Wednesday, 15 June 2022

REVIEW: Cancelling Socrates at the Jermyn Street Theatre

Growing up as a callow youth Socrates was the chain-smoking, midfield genius that played in the great Brazilian football team of the early 1980s. I’ve since learned he was also the founding father of Western philosophy. Two entirely different geniuses that require a unique response. The crowd-pleasing footballer was simple to read and understand, but the philosopher who deep dives into the soul is another matter entirely. Both individuals are rightly admired in their respective fields, but the latter is the subject of this new play by Howard Brenton. It draws tantalising parallels with modern events as the trial of Socrates in 399 BC is re-evaluated. 

Socrates (Jonathan Hyde) is a philosopher who has seemingly run out of credit. His enemies are baying for blood and have brought charges against him of worshipping false gods and corrupting the young. He finds a sympathetic ear in Euthyphro (Robert Mountford) who pleads with Socrates to soften the tone and secure a lighter sentence at trial. His wife Xanthippe (Hannah Morrish) bemoans the tendencies of her errant husband; while Aspasia (Sophie Ward) is the wily courtesan and torch bearer for equality. The people have suffered plague, war and political incompetence (ring any bells?) and now just want to get back to normal (bells getting louder?). What they don’t need is an atheist in their midst who thinks too much.

Howard Brenton has mastered the art of storytelling with the driest of subjects. Fifth-century Greek philosophy doesn’t immediately jump off the page. But Brenton has demonstrated how history continually repeats itself and stranger still, how the human condition retains a familiar shape whatever the setting. Socrates challenged the status quo by asking ‘why’? It threatens no one by simply posing the question. The most perceptive quote attributed to Socrates must surely be ‘the only true wisdom is in knowing you know nothing.' We are all a work in progress and start with a blank page every day of our lives. Brenton has brought dusty characters to life with a bright script that informs and entertains in equal measure. The excellent Jonathan Hyde leads a stellar cast that carries the narrative with a sureness of touch.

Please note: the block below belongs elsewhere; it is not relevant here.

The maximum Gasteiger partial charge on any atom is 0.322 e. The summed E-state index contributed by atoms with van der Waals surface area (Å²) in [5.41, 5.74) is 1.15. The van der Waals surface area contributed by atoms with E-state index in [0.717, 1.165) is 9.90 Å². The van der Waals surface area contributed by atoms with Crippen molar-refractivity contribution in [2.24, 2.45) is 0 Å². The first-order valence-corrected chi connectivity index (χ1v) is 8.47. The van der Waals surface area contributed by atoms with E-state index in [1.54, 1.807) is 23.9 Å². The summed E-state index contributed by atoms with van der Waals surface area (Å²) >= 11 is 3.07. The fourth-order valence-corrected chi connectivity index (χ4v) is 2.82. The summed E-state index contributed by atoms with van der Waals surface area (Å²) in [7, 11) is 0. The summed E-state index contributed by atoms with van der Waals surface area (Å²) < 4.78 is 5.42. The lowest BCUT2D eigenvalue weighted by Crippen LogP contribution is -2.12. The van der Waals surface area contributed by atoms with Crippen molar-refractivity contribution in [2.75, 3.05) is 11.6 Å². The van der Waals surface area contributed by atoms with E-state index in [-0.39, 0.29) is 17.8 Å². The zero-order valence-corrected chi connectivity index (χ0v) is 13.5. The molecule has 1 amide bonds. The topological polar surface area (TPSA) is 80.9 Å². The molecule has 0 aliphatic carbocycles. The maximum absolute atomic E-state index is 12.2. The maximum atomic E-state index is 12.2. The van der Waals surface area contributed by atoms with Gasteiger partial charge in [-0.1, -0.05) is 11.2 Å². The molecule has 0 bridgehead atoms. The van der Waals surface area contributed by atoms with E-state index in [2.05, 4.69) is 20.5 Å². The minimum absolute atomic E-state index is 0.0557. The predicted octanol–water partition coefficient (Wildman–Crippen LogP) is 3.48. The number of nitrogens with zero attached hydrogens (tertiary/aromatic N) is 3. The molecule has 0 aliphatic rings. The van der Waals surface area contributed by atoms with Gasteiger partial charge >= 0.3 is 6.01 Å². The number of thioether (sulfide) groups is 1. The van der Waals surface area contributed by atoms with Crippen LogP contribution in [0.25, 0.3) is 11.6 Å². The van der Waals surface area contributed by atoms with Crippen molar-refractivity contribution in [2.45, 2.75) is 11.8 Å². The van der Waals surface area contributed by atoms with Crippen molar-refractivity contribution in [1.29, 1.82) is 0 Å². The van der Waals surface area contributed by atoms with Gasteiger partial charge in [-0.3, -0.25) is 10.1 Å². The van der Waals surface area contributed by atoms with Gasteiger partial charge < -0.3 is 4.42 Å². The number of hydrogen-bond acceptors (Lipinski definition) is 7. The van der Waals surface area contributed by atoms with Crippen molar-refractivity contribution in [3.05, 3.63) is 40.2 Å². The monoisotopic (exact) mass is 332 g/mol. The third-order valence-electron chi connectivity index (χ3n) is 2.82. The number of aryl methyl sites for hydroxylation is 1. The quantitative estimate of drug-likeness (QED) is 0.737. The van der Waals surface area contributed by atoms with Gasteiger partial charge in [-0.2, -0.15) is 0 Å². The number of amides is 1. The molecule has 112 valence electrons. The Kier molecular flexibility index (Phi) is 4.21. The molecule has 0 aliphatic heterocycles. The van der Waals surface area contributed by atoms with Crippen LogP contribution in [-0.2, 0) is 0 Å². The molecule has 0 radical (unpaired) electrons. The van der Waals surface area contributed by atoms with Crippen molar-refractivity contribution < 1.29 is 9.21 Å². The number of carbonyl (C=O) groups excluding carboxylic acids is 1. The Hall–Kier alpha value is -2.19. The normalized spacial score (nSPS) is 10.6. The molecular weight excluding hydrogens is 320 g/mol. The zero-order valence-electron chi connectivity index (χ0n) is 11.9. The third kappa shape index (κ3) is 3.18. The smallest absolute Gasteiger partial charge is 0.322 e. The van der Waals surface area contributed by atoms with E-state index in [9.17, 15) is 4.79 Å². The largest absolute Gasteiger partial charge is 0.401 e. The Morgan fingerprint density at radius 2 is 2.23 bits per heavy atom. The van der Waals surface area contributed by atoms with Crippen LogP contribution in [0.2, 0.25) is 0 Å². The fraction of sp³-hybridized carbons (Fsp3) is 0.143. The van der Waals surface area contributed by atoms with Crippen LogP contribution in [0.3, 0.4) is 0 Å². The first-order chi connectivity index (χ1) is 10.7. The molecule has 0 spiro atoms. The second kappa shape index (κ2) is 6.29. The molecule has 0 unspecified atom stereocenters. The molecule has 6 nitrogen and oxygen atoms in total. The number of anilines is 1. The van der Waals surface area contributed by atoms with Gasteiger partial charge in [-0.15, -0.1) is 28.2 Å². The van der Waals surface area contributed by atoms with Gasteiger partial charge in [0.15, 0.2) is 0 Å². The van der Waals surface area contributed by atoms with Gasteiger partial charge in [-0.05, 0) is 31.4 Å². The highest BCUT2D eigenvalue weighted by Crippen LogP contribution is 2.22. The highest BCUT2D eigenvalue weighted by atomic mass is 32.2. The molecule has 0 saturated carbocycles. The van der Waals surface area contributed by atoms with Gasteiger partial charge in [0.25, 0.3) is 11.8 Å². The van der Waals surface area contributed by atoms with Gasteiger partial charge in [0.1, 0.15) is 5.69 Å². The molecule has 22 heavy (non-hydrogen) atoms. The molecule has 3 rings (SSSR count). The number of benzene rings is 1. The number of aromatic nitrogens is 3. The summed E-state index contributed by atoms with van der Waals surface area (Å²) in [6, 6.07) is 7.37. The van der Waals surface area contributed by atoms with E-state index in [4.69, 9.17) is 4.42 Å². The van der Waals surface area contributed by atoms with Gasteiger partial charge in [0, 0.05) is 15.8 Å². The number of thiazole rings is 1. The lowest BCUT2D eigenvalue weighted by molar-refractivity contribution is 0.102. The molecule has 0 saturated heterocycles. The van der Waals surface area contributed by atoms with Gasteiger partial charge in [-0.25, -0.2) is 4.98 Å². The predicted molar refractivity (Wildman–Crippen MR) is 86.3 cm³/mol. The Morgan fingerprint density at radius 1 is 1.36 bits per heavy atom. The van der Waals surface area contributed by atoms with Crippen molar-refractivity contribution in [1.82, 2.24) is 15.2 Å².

We soon learn that cancel culture, wokeism and the essence of political correctness are nothing new. It stifles freedom of speech yet can still flourish in a democracy. But Socrates felt we should express our opinion freely without fear of the consequences. The only difference is that we are shamed by the monster that is social media, back then was the pain of death. I think we should be grateful to Socrates. Bet he couldn’t hit a 20-yarder on the volley though?

Review by Brian Penn

Rating: ★★★★

Seat: E12 | Price of Ticket: £32/£28 concessions
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